How to stop bias from creeping into the recruitment process, a diversity expert explains

How to stop bias from creeping into the recruitment process, a diversity expert explains

TNW Answers is a live Q&A platform where we invite interesting people in tech who are much smarter than us to answer questions from TNW readers and editors for an hour. 

A lack of diversity is one of the biggest problems the tech industry faces, despite a significant growth in the number of women working in the tech industry, female representation has stalled over the last decade. Currently, just 18% of leadership roles are filled by women, and the stats are even bleaker for women of color.

Research has proven time and time again that diverse teams are good for business — as they bring new perspectives, attract new talent, and improve company culture. Alison Wynn, a research associate with the Stanford VMware Women’s Leadership Innovation Lab, recently hosted a TNW Answers session where she spoke about bias recruiting, her research into gender equality in Silicon Valley tech companies, and tokenism. 

[Read: This AI-powered tool helps you write effective and inclusive job ads]

Preventing gender bias in the recruitment process

Although it’s illegal to advertise job vacancies to a specific race, religion, or gender, research has found that gendered words like “boastful” and “sympathetic” used in job advertisements reinforce gender stereotypes, especially in the workplace. 

During Wynn’s TNW Answers session, she advised employers to: “Broaden [your] sourcing. Recruit at schools outside the usual list, attend or host events for women and underrepresented minorities, and partner with organizations that seek to advance women and underrepresented minorities such as Women Who Code, Code 2040, /dev/color, and AI4All.”

Wynn also advises making recruiting presentations and job ads more welcoming to a diverse audience. “Feature diverse role models, focus on conveying the real-world impacts of the job, and limit unappealing references that alienate women and underrepresented minorities,” Wynn explained. 

Terms like “proven” and “under pressure” used in job ads tend to attract more male candidates. But when companies use gender-neutral descriptions, they receive a broader applicant pool and the position is usually filled three weeks faster than jobs using biased language. That’s according to Textio, an AI-powered writing-enhancement service that analyzes job descriptions in real-time, highlighting jargon and words often perceived as masculine or feminine.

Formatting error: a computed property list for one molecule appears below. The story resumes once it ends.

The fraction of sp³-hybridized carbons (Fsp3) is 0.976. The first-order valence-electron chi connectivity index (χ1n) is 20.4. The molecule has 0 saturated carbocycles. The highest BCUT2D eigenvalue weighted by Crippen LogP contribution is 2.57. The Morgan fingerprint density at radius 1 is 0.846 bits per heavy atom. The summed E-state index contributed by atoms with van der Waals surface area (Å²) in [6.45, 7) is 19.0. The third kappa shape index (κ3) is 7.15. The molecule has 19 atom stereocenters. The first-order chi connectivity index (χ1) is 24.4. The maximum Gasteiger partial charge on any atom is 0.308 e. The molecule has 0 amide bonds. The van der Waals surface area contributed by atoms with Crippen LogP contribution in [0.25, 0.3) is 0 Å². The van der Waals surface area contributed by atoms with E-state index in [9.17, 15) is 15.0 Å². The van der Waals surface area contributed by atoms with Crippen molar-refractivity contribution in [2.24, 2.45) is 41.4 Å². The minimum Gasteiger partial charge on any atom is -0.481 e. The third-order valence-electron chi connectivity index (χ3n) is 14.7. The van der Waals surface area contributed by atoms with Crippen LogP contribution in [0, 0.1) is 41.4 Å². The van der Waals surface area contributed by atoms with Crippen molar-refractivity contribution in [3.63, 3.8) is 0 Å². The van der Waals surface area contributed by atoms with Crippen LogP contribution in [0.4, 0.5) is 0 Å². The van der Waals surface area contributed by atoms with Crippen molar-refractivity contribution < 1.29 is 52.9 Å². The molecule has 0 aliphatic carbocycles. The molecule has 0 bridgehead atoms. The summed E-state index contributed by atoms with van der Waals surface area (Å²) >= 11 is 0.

Diversity isn’t ‘ticking boxes’

Over the past decade, we’ve seen no real improvement in diversity numbers. According to Wynn, diversity is lacking in leadership roles and the tendency to gravitate toward a “tick-boxing exercise” may be due to a lack of knowledge because people don’t understand how to fix the problem.

“One common mistake I’ve seen [companies makes] is treating diversity like a “check-the-box” exercise, or something that can be completed once and then left alone, such as a one-time unconscious bias training session.Diversity and inclusion initiatives need to be an ongoing effort, built into accountability structures, and treated as core strategic missions,” Wynn explained. “I’ve seen companies treat diversity as an individual endeavor, such as mentoring or developing women to succeed in the existing structure, training men to be less biased against women. Instead, companies should treat diversity as an organizational effort by restructuring how they recruit, hire, evaluate, promote, and reward employees.”

Over the past few years, the conversation around diversity in the workplace has been louder than ever. “Companies talk about diversity because they know it’s the socially acceptable thing to do, but when it comes to changing their hiring, evaluation, promotion, and other internal policies to create more diversity, companies usually shy away from doing the tough structural work,” Wynn said. “Organizational researchers have various terms to describe this: ‘window dressing,’ ‘’decoupling,’ and ‘isomorphism.’”

While there’s no quick fix to improve diversity numbers in tech, Wynn said: “We have the power to change the diversity and inclusion landscape, but it won’t change itself. If we do nothing, inequality will continue (and continue to worsen). We must take active, ongoing steps to create positive change. But I do believe change is possible.

“To me, an ideal future is one where each person can be completely themselves, without facing discrimination or bias, and can gain fulfillment in their personal and professional lives. But, we have a lot of work to do to dismantle systems of oppression that currently prevent that from happening.”

You can read Wynn’s entire TNW Answers session here.

Join us on March 5th for an evening of actionable insights into “Bridging the Diversity Gap” in funding and leadership. In honor of International Women’s Day, we’re bringing together some of the most successful entrepreneurs in The Netherlands to share their stories of struggle and success in the startup space. Leading Dutch VCs will also offer their thoughts on the importance of investing in women led startups and diverse teams.

The event will take place on March 5 at TQ city space Singel 542 from 18:30 – 22:00. Get your tickets NOW!

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